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Definition of Systems • aggregation of things so combined to form an integral or complex whole [Encyclopedia Americana] • interdependent group of items forming a unified whole [Webster] • combination of components that act together to perform a function not possible with any of the individual parts [IEEE: Electronic Terms] Systems Engineering • General systems can be : physical, human made objects as well as ``population dynamics’’ ``economic mechanisms’’ • SE is the art of designing and optimising systems, starting from the desired or identified need (for a system) to the specifications for all the system elements SE applied to Product Development • SE provides a structured and logical framework to develop a customised method of product development • Life cycle of product Development: – Need Analysis, Product Planning and Analysis, Evolution from System Research to System Design, Production, Evaluation, Customer Support Product Planning • Extracting the system specifications from the objectives of the project definition • "design/develop/manufacture" something (=system) that will produce a product/service (=outputs) which satisfies certain needs (=requirements) • the system needs information, knowledge, and intelligence, human and/or other resources (=inputs) to produce outputs • the system transfers (=functionality) inputs to outputs Product (System) Analysis • Analysis begins with partitioning the functionality into components (interfacing different functions) • components must be complete and unambiguous and implementable (as software, mechanical/electronic hardware) • interaction between components should be simple Product Analysis (Cont..) • main outcome is the system specification that may also contain High level decisions: – choice of technology for each component – basic (e.g. control) structure: centralised/decentralised – assignment of responsibilities • examples of Mechatronic products that passed this stage: automated highways and smart cars. Other Steps in SE • Evolution from Research to Design – Design and Research (e.g. Smart Cars) • conceptual design considering financial and other restrictions • Production or implementation – Rapid-prototypes (Smart Bolts) • Evaluation and verification • Customer Support Customisation of SE • Mechatronic Systems Engineering considers the specific elements of integration or fusion of component disciplines in the systems Engineering context. Examples: – concurrency known from Manufacturing processes – inherent parallelism to be exploited in implementing an embedded system with an intelligent neural network algorithm. Mechatronic Systems • traditional Electronics+Mechanical systems (sequential design method) • Mechatronic systems (concurrent design and synergistic integration) • General System Theory applicable to Mechatronic Systems • Goals of GST :) Modeling and Analysis, Design and Synthesis, Control, Performance Evaluation, Optimization System Behavior • can be defined by state equations • The state of a system at t0 is the information required at t0 such that – output y(t), for all t greater or equal to t0, is uniquely determined from this information and from input u(t) for t greater or equal to t0. • State Space X of a system is the set of all possible values state can take General State Equations • State equations are the set of equations required to specify the state x(t) for all t greater or equal to t0 given x(t0) and u(t) for t greater or equal to t0 – x(t) = f(x(t),u(t),t) x(t0)=x0 – y(t) = g(x(t),u(t),t) Behavioral Classification of Systems • static (independent of past values) or dynamic • dynamic systems are dependent of past values and therefore differential/difference equations are often used to describe the behavior. Dynamic systems can be: – time varying (behavior does change with time) or time invariant Discrete Event Systems (Intro) • time-invariant systems can be linear or nonlinear. Nonlinear systems can be: – continuous (state variable can take any value) or discrete state (state variable є discrete set), • discrete state systems can be time driven (state changes with the time)or event driven (state changes or transitions are forced by asynchronously generated discrete events) • event driven systems can be deterministic or stochastic (at least one output is random) DES (Intro, Cont...) • DES are discrete state and event driven processes (obviously they are nonlinear, dynamic and time-invariant processes): • State space X is a discrete set, state transitions driven by the events are of the form: IF action AND the current state is S1 THEN next state become S2. – g(a1U1+ a2U2 ) NOT = a1 g( U1 ) + a2 g( U2 ) – Output depends on past values of input – behavior when a specific input is applied does not change with time Examples of DES • Queueing Systems containing entities, resources, and the queue (e.g. ATM) • Computer Systems with jobs/tasks competing for resources (CPU, memory, ..) • Manufacturing Systems with production parts and pieces competing for machines and robots... • Interactive multimedia introduction at http://vita.bu.edu/cgc/MIDEDS/ Mathematical Models for DES • untimed models: sample paths represent a sequence of states; S1->e1->S2->e2->S3 • timed models: sample paths also have time instants at which state transitions take place; S1->(e1,t1)->S2->(e2,t2)->S3 • language is the ``universal set’’ of all possible orderings of events that could happen in a system (for untimed models). Mathematical Models (Cont..) • Languages, timed-languages, stochastic timed languages represent three levels of abstractions at which DES are modeled. Automata and Petrinets are the modeling formalisms discussed in the lecture. • E= Set of all possible events => alphabet of the language. Event sequences => words • Can we build a system that represent a given language ? Can we develop the language represented by an existing system ? Do two systems ``speak’’ identical languages ? Language of a DES • language over an event set E is a set of finite-length strings (or words) formed from events in E – eg. E ={start, print-status-report, done} = {s,p,d} – L= {ε, s, sp, spd, sppd, spppd, sd} and ε = empty string – Concatenation(s,p) = > sp, Concatenation(sp,d) = > spd – Concatenation(s, ε) = Concatenation(ε ,s) = s Terminology and Operations • E* is the set of all finite strings of elements of E including ε • E* = {ε,s,ss,sss….,sp,spp,….} is an infinite set • all languages L possible with the event set E are subsets of E* • * is called the Kleene closure operator: Terminology and Operations (Cont...) • Set operations (intersection,union…) can be applied to languages L1,L2... over the event set E (all L1,L2… are subsets of E*) • Concatenation: LaLb :={s ε E*: (S=sa,sb) and (sa ε La) and (sb ε Lb)} • Prefix-closure of L: (L is a subset of E*) L = {s ε E*: for all t ε E* (st ε L)} • L is usually subset or equals to L, if L = L then L is prefix-closed Automata • A language which specifies all possible sequences of events is a formal way of describing the behavior of a DES. • An automata represents a language according to defined set of rules. – nodes of automata represents the states of DES – labeled arcs represent transitions between the states – the set of transition labels is the event set – initial state and marked states need to be defined Deterministic Automata • G = (set of states, set of Events associated with transitions in G, transition_function, active_event_set, initial_state,marked_states) • Fig 2.1 : – f(x,ε) = x – f(x,se) = f(f(x,s),e) for s ε E* and e ε Ε – f(x,gba) = y,f(x,aagb)=z, f(z,b^) = z (n greater/equals 0) Blocking • Language generated by G: L(G)= {s ε E*: f(x_initial,s) defined} • Language marked by G : Lm(G) = {s ε L(G): f(x_initial,s) ε Xm} (fig. 2.2) • Automata G1 and G2 are equivalent if they generate and mark the same language (fig 2.3) • Lm(G) subset/equals Lm(G) subset/equals L(G) • blocking if G reach x : Active event set at x = 0 and x NOT ε Xm • Automation G is blocking if deadlock or livelock happens, when Lm(G) subset (ONLY) of L(G). Nonblocking is the case if Lm(G) = of L(G). Petri Nets (instead of automata) • PN graph is weighted bipartite graph (P,T,A,w) – P is the finite set of places (one type of nodes) – T is the finite set of transitions (another type of nodes) – A is a set of arcs from P --> T and T -->P – w: A ---> {1,2,3,...} is the weight function on the arcs • Marked Petri Net is a five-tuple (P,T,A,w,x): where x is a marking of the set of places P; x=[x(p1), x(p2),...] • row vector x is also considered as the state of the petri net • a transition is enabled if x(pi) greater-equals w(pi,tj)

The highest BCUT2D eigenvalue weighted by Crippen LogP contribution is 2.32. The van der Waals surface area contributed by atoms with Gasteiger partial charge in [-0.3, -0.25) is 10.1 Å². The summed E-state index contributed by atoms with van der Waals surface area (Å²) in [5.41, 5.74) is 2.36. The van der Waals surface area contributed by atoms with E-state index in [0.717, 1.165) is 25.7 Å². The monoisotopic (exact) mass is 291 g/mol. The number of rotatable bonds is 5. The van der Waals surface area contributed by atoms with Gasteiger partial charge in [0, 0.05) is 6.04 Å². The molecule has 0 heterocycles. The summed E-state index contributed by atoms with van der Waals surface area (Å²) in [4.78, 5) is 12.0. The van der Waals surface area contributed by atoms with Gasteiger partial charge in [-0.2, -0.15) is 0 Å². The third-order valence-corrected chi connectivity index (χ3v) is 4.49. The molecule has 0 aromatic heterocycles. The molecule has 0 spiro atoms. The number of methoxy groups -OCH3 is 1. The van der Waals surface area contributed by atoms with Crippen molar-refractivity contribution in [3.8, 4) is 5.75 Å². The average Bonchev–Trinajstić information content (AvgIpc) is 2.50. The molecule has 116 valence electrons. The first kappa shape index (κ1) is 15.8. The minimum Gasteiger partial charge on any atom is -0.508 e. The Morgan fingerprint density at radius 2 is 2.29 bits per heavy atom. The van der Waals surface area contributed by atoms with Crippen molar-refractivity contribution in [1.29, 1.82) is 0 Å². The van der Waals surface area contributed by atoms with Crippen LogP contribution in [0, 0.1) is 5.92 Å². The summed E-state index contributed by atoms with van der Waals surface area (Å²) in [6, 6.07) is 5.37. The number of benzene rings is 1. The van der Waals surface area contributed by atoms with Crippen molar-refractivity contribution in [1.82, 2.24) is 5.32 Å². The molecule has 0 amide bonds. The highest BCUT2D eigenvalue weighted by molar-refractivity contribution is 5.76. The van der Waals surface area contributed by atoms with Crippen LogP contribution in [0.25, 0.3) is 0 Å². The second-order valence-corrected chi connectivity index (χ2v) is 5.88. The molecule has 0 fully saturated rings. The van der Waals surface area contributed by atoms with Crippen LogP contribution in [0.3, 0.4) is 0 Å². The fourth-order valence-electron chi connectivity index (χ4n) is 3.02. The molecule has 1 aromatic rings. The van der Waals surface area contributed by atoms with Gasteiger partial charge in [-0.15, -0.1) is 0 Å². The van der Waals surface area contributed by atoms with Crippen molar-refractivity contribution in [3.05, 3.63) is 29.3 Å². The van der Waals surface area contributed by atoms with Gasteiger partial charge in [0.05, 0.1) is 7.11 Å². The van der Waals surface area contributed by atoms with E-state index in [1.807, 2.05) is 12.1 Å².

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posted: | 12/6/2012 |